If you and your employer have recently moved workspaces to a schmick new tech-enabled, flexible and activity-based office but the desks and places you use a computer seem, well, a fair bit smaller, it’s probably because they are.
As Australia’s biggest tech employers like the Commonwealth Bank and vendors ranging from Atlassian to Salesforce all dump their legacy office leases to snap-up agile and tech friendly new office builds, developer Mirvac has revealed the phenomenon of the incredible shrinking desk.
New designer office spaces located within a bustling mixed commercial and residential area, preferably inner city or on the hipster fringe, are a proven lure for attracting switched-on, digitally literate staff that banks and digitising corporates are desperate for.
But don’t be fooled by cavernous open spaces, muted organic tones and comfy break-out areas and flexible meeting and gathering areas – the amount of personal space today’s average tech worker has is falling and falling fast.
According to numbers provided to in Mirvac’s half yearly results on Thursday, the amount of space per person in modern offices has fallen from 25.4 square metres per person in 2001 to just 8.0 square metres per person in Mirvac’s new developments.
That means people now work in a third of the space they once used to, and there are plenty of new Mirvac office developments coming down its new build and repurposing pipeline.
Mirvac says it will have around $6.1 billion in new office assets created or being created in the decade between FY12 and FY22, with major builds like the Commonwealth Bank’s tech hub at South Everleigh already well known to readers of iTnews.
The demand for hip new agile-friendly digs, which Mirvac is marketing as “modern smart buildings that work with disruptive technology” is so hot that the usually civil and collaborative relationships between banks and software companies descends into public brawling.
The CBA’s successful effort to secure the NSW Government’s offloading of the former Everleigh rail works - now dubbed the Australian Technology Park - against rival suitor Atlassian prompted a spray from collaboration software poster boy and environmental agitator Mike-Cannon Brookes.
The good news for Atlassian is that there’s plenty more agile Mirvac space coming online soon, with the developer also rebuilding the Waterloo public housing estate – which contains the infamous ‘suicide towers’ – into mixed office, residential and commercial premises.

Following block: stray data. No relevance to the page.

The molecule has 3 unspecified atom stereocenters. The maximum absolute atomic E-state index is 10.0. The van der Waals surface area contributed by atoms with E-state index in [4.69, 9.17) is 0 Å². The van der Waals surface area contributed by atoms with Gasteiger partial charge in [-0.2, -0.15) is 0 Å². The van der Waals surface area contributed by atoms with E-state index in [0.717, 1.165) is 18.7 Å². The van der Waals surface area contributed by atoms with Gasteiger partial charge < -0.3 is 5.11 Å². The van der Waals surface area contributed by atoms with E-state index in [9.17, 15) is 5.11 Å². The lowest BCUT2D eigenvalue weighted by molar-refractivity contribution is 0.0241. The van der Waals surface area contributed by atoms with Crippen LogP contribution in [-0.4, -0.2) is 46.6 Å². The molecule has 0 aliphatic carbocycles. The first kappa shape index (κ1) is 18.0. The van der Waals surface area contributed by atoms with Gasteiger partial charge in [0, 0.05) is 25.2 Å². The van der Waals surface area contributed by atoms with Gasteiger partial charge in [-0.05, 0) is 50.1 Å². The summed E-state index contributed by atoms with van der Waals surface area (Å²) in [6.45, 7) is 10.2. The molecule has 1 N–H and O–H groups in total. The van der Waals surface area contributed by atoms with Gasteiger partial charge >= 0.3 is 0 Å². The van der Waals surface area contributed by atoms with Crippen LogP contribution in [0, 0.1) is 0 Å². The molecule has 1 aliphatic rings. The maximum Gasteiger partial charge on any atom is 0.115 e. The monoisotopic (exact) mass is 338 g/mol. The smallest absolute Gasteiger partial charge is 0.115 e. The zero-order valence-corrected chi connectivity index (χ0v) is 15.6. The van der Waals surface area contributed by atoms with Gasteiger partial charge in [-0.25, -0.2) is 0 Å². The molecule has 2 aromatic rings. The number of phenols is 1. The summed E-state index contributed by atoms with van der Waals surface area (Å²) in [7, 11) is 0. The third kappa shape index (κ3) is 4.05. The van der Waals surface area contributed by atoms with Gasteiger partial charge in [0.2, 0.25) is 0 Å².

That move is part of a wider plan by the NSW state government to not only recycle property assets into economic growth, but revamp the CBD and once predominantly industrial city fringe into mixed residential and commercial precincts where people want to both live and work.
So far it’s been tech companies and banks flocking to new builds, with Salesforce taking out the naming rights to Sydney’s tallest tower that’s being built by LendLease, the main developer of Barangaroo where banks like Westpac and other tech firms have also flocked to.
The tech exodus out far flung business parks is also hitting major vendors, with IBM recently flipping its Cumberland Forest site, swamping auction houses by liquidating its massive art collection in the process.
IBM recently took out new city digs at the north end of the Sydney CBD to be closer to clients as well as a blossoming fintech precinct around Wynyard promoted by the state government.
Big Blue’s staff at its St Leonards HQ are understood not to be such huge fans of Mirvac.
The once marquee site recently lost its sweeping water views to the southwest courtesy of a new Mirvac build dubbed St Leonard’s Square that has shot up in front of the Pacific Highway site ahead of the Sydney Metro station being completed a few hundred metres away.
The good news for IBMers, Mastercard staff and the few tech firms still hanging onto comparatively cheap leases in the former St Leonards tech ghetto is that the Mirvac development will bring a new food quarter – expanding local lunch choices between Maccas, Subway or Domino’s.